Still, he delivered a strike to Philyor for a first down.

“Mike, he’s very special,” Fryfogle said. “He has the ability to make any throw on the field. He can just do anything.”

Not only has Penix shown an ability to do magic, but he’s developing in more basic ways. The touch on his deep ball just continues to improve, evidenced by his touchdowns to Fryfogle and his deep bombs to Ellis and Marshall.

Penix now has 1,561 yards, which surpasses the 1,394 he produced in 2019. That’s 312 yards a game, which is tops in the Big Ten.

Justin Fields may have gotten the better of Saturday’s matchup, but Penix continues to prove he’s not only a good quarterback at IU, but one of the better ones, period. Like any great QB, he was left wanting more.

“We can do better. We just have to execute better,” Penix said. “We have to come out and find a way to win. … Defense gave us another opportunity on the field. We just have to take advantage of it.”

More to go: The defense

IU was facing an offense that averages 46 points per game and gave up 42. And as far as playmaking quarterbacks go, Fields is among the best.

But there were moments, especially in the first half, when IU’s defense just wasn’t sound. The Hoosiers had given up 73 rushing yards in two previous games, and the Buckeyes rumbled for 307 on Saturday.

For the most part, IU has been a good tackling team this season. That wasn’t always the case in Columbus.

“It was not good, and a lot of it was on Justin Fields,” Allen said. “He’s so strong, so quick, and some of our better players consistently couldn’t get him on the ground.”

IU’s defense has been incredibly improved in 2020, but they weren’t able to dictate overly much. Then again, that’s a special OSU offense, and IU’s defense made plays. Two first-half interceptions were critical in keeping it from being an even more lopsided score, and OSU did not score offensively in the second half.

“It’s just a Catch-22 they put you in with their talent,” Allen said. “But I tell ya, for our kids to be able to stay the course and keep fighting and keep playing and have a chance — we had the ball at the end of the game in the fourth quarter, down by seven, to win the game. But we weren’t able to do it.”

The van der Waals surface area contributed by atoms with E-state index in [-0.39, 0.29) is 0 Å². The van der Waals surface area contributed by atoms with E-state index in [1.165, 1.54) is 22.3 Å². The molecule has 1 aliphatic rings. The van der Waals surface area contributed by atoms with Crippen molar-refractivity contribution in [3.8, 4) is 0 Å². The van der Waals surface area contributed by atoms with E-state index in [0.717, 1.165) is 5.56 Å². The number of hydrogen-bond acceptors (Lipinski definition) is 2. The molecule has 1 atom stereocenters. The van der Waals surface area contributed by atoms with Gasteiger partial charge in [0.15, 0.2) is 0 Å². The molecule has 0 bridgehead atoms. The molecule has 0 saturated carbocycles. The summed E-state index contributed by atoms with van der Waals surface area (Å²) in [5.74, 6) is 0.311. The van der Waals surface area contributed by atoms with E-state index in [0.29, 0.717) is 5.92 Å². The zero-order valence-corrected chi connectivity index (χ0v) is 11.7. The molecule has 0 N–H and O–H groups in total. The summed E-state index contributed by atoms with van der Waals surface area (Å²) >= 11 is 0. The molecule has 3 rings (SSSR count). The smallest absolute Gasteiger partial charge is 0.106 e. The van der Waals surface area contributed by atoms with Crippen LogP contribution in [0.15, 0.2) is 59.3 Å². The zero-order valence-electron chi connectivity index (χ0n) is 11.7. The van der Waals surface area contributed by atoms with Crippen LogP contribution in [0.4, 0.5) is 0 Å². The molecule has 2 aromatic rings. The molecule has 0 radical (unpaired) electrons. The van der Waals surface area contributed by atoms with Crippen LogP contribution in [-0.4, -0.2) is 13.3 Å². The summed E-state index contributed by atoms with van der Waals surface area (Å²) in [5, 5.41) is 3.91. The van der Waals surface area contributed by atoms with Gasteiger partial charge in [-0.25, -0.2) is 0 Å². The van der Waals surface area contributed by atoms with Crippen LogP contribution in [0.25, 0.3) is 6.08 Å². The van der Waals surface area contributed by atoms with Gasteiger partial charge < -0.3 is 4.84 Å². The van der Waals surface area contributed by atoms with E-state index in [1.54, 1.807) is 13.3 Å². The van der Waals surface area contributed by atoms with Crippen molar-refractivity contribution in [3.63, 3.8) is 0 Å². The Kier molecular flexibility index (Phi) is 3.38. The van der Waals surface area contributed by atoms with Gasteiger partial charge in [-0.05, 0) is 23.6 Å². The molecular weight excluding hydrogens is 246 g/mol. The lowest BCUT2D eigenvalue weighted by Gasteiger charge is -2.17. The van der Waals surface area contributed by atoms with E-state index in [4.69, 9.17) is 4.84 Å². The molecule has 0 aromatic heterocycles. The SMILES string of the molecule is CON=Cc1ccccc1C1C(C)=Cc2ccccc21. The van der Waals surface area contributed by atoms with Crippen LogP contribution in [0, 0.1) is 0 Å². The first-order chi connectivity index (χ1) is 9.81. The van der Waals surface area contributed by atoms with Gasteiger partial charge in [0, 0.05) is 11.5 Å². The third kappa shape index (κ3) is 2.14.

More to go: The o-line

A couple of weeks ago, IU offensive line coach Darren Hiller somewhat rebuffed praise from Allen about his unit’s progress, because he said there was more work ahead.

OSU proved that right.

IU finished with minus-1 yard on the ground, which is the program’s first negative-yardage performance since OSU held the Hoosiers to minus-12 in 2003.

Historically, the Buckeyes have just been hard to block. They held IU to 17 yards in 2017, as well as 18 yards in ’09. OSU allowed just seven yards to the Hoosiers in ’06.

“We talk about it a lot, and I was concerned about our ability to run the ball against these guys, and it proved to be true,” Allen said. “So it’s something we have to make a major priority, gotta get a whole lot better up front, and do a better job of running the football, to take some pressure off of our pass game.”

IU continued to be without starting left tackle Caleb Jones on Saturday. He was, for the second week in a row, replaced by junior-college transfer Luke Haggard.

Haggard, at 6-7, 275 pounds, doesn’t give the Hoosiers a lot of beef, so it was somewhat inevitable that IU might struggle in this department. But if Jones continues to be out, IU’s line, as a whole, has to figure out a way to establish a more consistent ground game.

IU has had talented lines in the past, especially with NFLers like Dan Feeney and Wes Martin. But OSU has been — and continues to be — hard for the Hoosiers to move in the trenches.

That’s an area where IU really has to close the gap.

15 comments

  1. Ohio State, the 21 point favorite, was supposed to win going away. Instead they got punched in the mouth. IU had the better defense, better quarterback and better receivers. That was not supposed to happen. IU will be the better team in all their games for the rest of the season. This team SHOULD finish as a Top 10 team. And next year’s team will be even better. Most of us have waited DECADES for a team like this. Remember when Tom Allan first said his goal was to compete for Big Ten Championships? Everyone (Including me) laughed. The Big Ten Network used to talk down to him as if he wasn’t worthy of being on the same stage with the “real” coaches. Does anyone doubt him now? Thank you Tom Allan. Relentless energy, belief and passion can accomplish amazing things.

  2. IU did rise back up and show OSU they wouldn’t quit. IU players have learned a lot the past year and a half but not how to beat a #3 team, most teams don’t learn this. IU does have players that can play with and better than OSU players, the just don’t have enough of them yet. Many didn’t believe coach Allen could get IU to this point but he and his staff have done a very good job getting this team to this level. The rest of the B1G will struggle when playing OSU this year.